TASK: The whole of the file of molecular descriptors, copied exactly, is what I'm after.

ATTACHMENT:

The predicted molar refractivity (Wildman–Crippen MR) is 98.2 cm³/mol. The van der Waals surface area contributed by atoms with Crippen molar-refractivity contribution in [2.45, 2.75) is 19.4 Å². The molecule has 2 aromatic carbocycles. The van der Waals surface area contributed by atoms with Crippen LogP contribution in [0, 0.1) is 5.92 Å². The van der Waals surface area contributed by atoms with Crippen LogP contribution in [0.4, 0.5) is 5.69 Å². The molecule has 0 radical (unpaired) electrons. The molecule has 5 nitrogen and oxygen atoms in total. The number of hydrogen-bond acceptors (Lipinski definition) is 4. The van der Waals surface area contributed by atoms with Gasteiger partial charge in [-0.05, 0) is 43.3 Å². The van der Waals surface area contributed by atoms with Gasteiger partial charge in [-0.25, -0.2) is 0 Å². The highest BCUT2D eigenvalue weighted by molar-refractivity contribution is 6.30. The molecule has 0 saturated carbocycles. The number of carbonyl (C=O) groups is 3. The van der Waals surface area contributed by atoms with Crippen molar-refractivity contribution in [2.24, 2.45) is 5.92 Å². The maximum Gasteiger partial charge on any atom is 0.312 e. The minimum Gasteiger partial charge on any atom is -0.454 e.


The predicted molar refractivity (Wildman–Crippen MR) is 98.2 cm³/mol. The van der Waals surface area contributed by atoms with Crippen molar-refractivity contribution in [2.45, 2.75) is 19.4 Å². The molecule has 2 aromatic carbocycles. The van der Waals surface area contributed by atoms with Crippen LogP contribution in [0, 0.1) is 5.92 Å². The van der Waals surface area contributed by atoms with Crippen LogP contribution in [0.4, 0.5) is 5.69 Å². The molecule has 0 radical (unpaired) electrons. The molecule has 5 nitrogen and oxygen atoms in total. The number of hydrogen-bond acceptors (Lipinski definition) is 4. The van der Waals surface area contributed by atoms with Gasteiger partial charge in [-0.05, 0) is 43.3 Å². The van der Waals surface area contributed by atoms with Gasteiger partial charge in [-0.25, -0.2) is 0 Å². The highest BCUT2D eigenvalue weighted by molar-refractivity contribution is 6.30. The molecule has 0 saturated carbocycles. The number of carbonyl (C=O) groups is 3. The van der Waals surface area contributed by atoms with Crippen molar-refractivity contribution in [2.24, 2.45) is 5.92 Å². The maximum Gasteiger partial charge on any atom is 0.312 e. The minimum Gasteiger partial charge on any atom is -0.454 e.